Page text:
This is why it is wise to seek the services of a Chartered Certified Accountant with a full practising certificate. To become a Chartered Certified Accountant, a person has to undergo several years of training, they must pass professional examinations, and they must meet tests of integrity and propriety. Even when they have qualified as a Chartered Certified Accountant, they cannot obtain a practising certificate until they have had sufficient experience in a practising accountant’s office. To continue in practice they must demonstrate that they are keeping themselves up to date by attending courses on a regular basis. They must have adequate insurance cover to protect their clients if they should ever make a mistake. Their clients may complain the Association of Chartered Certified Accountants and they are subject to a disciplinary process to ensure that they always keep to the highest standards.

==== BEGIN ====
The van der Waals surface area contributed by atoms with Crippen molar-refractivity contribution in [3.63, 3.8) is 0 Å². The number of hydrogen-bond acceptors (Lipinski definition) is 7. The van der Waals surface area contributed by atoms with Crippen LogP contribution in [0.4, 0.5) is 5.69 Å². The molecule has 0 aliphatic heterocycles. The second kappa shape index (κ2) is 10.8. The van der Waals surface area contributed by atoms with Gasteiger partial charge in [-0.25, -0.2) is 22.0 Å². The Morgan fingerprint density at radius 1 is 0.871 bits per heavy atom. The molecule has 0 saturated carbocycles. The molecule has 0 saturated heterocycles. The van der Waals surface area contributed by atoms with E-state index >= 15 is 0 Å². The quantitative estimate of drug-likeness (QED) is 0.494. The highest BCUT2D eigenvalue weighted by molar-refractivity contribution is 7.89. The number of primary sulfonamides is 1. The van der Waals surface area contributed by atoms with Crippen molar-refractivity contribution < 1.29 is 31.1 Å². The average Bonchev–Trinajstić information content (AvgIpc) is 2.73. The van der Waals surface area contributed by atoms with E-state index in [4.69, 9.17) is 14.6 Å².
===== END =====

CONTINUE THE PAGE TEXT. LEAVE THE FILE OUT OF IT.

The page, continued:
The ACCA maintain a register on their website of members of the ACCA who hold a practising certificate. It is always worth checking the credentials of somebody you wish to do business with.

There are other organisations of equal stature to the Association of Chartered Certified Accountants (ACCA) .They are the Institute of Chartered Accountants in England & Wales and the Institute of Chartered Accountants in Scotland. They share the same rigorous approach before one of their members is issued with a practising certificate. Accountants who are members of these bodies will have the designatory letters FCCA, ACCA, FCA, ACA or CA after their name.